The shape of the atlas determines the range of head motions while the size of the arteries passing through the vertebrae to the skull is useful for estimating blood flow supplying the brain.

“Our study shows that Australopithecus was capable of head movements that differ from us. This could be explained by the greater ability of Australopithecus to climb and move in the trees.

However, a southern African Australopithecus specimen younger than ‘Little Foot’ (probably younger by about 1 million years) may have partially lost this capacity and spent more time on the ground, like us today.”

The overall dimensions and shape of the atlas of “Little Foot” are similar to living chimpanzees. More specifically, the ligament insertions (that could be inferred from the presence and configuration of bony tubercles) and the morphology of the facet joints linking the head and the neck all suggest that “Little Foot” was moving regularly in trees.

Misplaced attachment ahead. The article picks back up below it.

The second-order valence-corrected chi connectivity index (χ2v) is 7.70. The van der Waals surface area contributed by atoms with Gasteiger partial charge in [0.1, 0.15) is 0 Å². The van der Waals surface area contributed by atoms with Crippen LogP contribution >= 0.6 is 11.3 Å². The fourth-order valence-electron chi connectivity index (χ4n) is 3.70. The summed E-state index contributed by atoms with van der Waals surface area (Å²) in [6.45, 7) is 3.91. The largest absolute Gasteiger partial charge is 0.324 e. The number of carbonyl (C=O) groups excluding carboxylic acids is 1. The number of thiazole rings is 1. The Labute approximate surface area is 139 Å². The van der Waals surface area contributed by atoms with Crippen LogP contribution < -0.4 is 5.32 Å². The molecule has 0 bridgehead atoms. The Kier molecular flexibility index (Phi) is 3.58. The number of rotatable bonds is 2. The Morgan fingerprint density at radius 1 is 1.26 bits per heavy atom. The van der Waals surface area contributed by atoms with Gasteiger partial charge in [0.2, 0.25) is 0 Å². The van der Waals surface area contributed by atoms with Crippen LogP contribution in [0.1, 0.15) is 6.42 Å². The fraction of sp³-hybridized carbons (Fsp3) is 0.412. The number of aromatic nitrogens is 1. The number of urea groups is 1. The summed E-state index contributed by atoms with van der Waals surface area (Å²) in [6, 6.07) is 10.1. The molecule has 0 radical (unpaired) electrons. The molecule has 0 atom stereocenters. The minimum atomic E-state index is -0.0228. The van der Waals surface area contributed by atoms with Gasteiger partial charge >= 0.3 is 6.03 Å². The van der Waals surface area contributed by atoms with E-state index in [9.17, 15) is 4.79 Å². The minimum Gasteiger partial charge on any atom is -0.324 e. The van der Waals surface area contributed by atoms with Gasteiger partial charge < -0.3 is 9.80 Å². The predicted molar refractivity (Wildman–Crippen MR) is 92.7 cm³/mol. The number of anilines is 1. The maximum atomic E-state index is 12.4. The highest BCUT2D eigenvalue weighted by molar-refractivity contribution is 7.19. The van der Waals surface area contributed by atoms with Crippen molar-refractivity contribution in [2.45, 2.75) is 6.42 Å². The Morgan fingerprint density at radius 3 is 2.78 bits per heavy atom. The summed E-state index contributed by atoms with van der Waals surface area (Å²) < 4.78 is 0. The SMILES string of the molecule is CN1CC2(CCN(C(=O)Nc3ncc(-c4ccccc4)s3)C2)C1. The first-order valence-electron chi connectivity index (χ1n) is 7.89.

Because “Little Foot” is so well-preserved, blood flow supply to the brain could also be estimated for the first time, using evidence from the skull and vertebrae.

These estimations demonstrate that blood flow, and thus the utilization of glucose by the brain was about three times lower than in living humans and closer to those of living chimpanzees.

“The low investment of energy into the brain of Australopithecus could be tentatively explained by a relatively small brain of the specimen (around 408cm3), a low-quality diet (low proportion of animal products) or high costs of other aspects of the biology of Australopithecus (such as upright walking). In any case, this might suggest that the human brain’s vascular system emerged much later in our history.”

The Lost City Of Heracleion Discovered Deep Underwater After 1,200 Years

The Lost City Of Heracleion Discovered Deep Underwater After 1,200 Years

For centuries, the ‘ lost city of Atlantis has eluded explorers and is almost certainly the stuff of myth. Staggeringly, though, an ancient city that is Atlantis in all but name has emerged from under the sea near Alexandria — and now the lost world of Heracleion is giving up its treasures.

Like in the classical tale, Heracleion was once a wealthy, prosperous place, around 1500 years before it was swallowed up by the sea. It was grand enough to be mentioned by the Greek writer Herodotus, the 5th-century BC historian.